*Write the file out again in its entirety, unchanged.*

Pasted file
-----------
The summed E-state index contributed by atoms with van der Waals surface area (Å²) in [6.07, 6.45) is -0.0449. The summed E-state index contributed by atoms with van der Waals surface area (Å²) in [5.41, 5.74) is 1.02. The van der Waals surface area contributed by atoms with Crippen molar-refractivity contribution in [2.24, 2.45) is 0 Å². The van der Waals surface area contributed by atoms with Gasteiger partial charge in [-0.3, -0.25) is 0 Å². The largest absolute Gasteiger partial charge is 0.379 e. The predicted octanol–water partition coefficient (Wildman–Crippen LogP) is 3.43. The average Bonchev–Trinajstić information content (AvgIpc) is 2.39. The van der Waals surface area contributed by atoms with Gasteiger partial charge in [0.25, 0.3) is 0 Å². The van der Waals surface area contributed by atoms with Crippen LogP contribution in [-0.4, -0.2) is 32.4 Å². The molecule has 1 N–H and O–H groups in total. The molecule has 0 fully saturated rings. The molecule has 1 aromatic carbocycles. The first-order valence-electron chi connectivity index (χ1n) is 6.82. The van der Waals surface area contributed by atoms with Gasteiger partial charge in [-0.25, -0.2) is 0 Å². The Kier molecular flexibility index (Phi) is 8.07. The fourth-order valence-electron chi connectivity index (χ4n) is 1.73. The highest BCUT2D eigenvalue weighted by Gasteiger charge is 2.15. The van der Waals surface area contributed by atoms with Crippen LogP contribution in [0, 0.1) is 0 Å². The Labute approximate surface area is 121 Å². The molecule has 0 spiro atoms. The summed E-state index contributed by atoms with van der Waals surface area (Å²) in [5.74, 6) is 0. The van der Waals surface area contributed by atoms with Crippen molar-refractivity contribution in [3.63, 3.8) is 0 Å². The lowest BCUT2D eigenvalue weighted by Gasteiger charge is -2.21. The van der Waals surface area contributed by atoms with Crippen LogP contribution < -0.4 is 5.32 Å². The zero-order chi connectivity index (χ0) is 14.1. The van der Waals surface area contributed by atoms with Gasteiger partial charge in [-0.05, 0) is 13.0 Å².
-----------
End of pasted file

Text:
The summed E-state index contributed by atoms with van der Waals surface area (Å²) in [6.07, 6.45) is -0.0449. The summed E-state index contributed by atoms with van der Waals surface area (Å²) in [5.41, 5.74) is 1.02. The van der Waals surface area contributed by atoms with Crippen molar-refractivity contribution in [2.24, 2.45) is 0 Å². The van der Waals surface area contributed by atoms with Gasteiger partial charge in [-0.3, -0.25) is 0 Å². The largest absolute Gasteiger partial charge is 0.379 e. The predicted octanol–water partition coefficient (Wildman–Crippen LogP) is 3.43. The average Bonchev–Trinajstić information content (AvgIpc) is 2.39. The van der Waals surface area contributed by atoms with Gasteiger partial charge in [0.25, 0.3) is 0 Å². The van der Waals surface area contributed by atoms with Crippen LogP contribution in [-0.4, -0.2) is 32.4 Å². The molecule has 1 N–H and O–H groups in total. The molecule has 0 fully saturated rings. The molecule has 1 aromatic carbocycles. The first-order valence-electron chi connectivity index (χ1n) is 6.82. The van der Waals surface area contributed by atoms with Gasteiger partial charge in [-0.25, -0.2) is 0 Å². The Kier molecular flexibility index (Phi) is 8.07. The fourth-order valence-electron chi connectivity index (χ4n) is 1.73. The highest BCUT2D eigenvalue weighted by Gasteiger charge is 2.15. The van der Waals surface area contributed by atoms with Crippen LogP contribution in [0, 0.1) is 0 Å². The Labute approximate surface area is 121 Å². The molecule has 0 spiro atoms. The summed E-state index contributed by atoms with van der Waals surface area (Å²) in [5.74, 6) is 0. The van der Waals surface area contributed by atoms with Crippen molar-refractivity contribution in [3.63, 3.8) is 0 Å². The lowest BCUT2D eigenvalue weighted by Gasteiger charge is -2.21. The van der Waals surface area contributed by atoms with Crippen LogP contribution < -0.4 is 5.32 Å². The zero-order chi connectivity index (χ0) is 14.1. The van der Waals surface area contributed by atoms with Gasteiger partial charge in [-0.05, 0) is 13.0 Å².